Neither main() or void main() are standard C. The former is allowed as it has an implicit intreturn value, making it the same as int main(). The purpose of main’s return value is to return an exit status to the operating system.
The current C standard C11 valid signatures for main are:
int main(int argc, char **argv)
The form you’re using: int main() is an old style declaration that indicates main takes an unspecified number of arguments. Don’t use it – choose one of those above.
The exit status or return code of a process in computer programming is a small number passed from a child process (or callee) to a parent process (or caller) when it has finished executing a specific procedure or delegated task. In DOS, this may be referred to as an errorlevel.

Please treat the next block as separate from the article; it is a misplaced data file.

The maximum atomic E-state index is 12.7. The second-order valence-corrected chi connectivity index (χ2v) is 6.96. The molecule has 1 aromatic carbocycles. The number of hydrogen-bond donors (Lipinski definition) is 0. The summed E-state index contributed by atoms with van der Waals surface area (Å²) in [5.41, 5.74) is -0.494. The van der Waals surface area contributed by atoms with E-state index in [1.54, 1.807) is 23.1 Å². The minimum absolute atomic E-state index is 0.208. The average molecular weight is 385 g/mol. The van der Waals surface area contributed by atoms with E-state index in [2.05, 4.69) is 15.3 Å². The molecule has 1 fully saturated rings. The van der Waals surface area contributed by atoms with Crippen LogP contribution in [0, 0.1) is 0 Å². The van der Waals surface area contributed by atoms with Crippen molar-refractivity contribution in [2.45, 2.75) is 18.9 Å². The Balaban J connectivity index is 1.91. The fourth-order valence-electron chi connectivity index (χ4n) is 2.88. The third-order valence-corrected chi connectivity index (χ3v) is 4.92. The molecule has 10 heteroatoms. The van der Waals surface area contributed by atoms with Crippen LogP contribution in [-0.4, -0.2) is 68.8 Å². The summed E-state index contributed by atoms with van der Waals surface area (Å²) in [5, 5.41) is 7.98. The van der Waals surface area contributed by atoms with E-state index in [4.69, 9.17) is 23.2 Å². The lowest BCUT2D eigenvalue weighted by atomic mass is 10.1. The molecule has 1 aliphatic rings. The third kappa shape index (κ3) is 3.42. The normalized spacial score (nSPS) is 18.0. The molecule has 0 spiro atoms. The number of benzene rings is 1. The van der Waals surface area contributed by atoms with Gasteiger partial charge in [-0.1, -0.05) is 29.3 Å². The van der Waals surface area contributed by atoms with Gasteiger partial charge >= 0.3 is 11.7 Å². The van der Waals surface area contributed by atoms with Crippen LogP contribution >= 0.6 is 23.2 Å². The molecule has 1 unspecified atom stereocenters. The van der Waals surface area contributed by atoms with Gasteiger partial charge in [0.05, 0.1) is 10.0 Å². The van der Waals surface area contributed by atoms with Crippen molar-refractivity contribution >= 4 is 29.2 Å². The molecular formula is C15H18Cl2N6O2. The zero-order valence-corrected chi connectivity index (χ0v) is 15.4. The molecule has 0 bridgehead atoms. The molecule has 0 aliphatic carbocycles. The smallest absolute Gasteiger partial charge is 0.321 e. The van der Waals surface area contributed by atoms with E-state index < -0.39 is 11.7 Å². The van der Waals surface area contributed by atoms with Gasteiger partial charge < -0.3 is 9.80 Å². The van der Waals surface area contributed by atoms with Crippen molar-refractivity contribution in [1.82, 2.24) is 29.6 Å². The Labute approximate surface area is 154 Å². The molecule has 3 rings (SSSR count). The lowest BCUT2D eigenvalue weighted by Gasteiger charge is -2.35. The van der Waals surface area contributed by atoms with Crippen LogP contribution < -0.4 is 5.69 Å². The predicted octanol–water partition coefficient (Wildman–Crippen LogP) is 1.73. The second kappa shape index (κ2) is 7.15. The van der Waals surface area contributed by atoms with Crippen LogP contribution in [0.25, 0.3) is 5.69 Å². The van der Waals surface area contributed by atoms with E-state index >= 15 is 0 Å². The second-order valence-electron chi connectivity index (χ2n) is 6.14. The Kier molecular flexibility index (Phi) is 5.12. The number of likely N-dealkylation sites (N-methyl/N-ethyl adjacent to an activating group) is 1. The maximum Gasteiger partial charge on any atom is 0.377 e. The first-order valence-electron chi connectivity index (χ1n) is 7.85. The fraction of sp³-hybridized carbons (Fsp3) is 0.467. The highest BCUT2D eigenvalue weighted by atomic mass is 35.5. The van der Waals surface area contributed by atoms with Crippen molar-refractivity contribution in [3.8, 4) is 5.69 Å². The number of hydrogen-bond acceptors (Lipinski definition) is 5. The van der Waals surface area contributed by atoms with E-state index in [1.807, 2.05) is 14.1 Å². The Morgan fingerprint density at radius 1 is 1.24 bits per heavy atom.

The C programming language allows programs exiting or returning from the main function to signal success or failure by returning an integer, or returning the macros EXIT_SUCCESS and EXIT_FAILURE. On Unix-like systems these are equal to 0 and 1 respectively.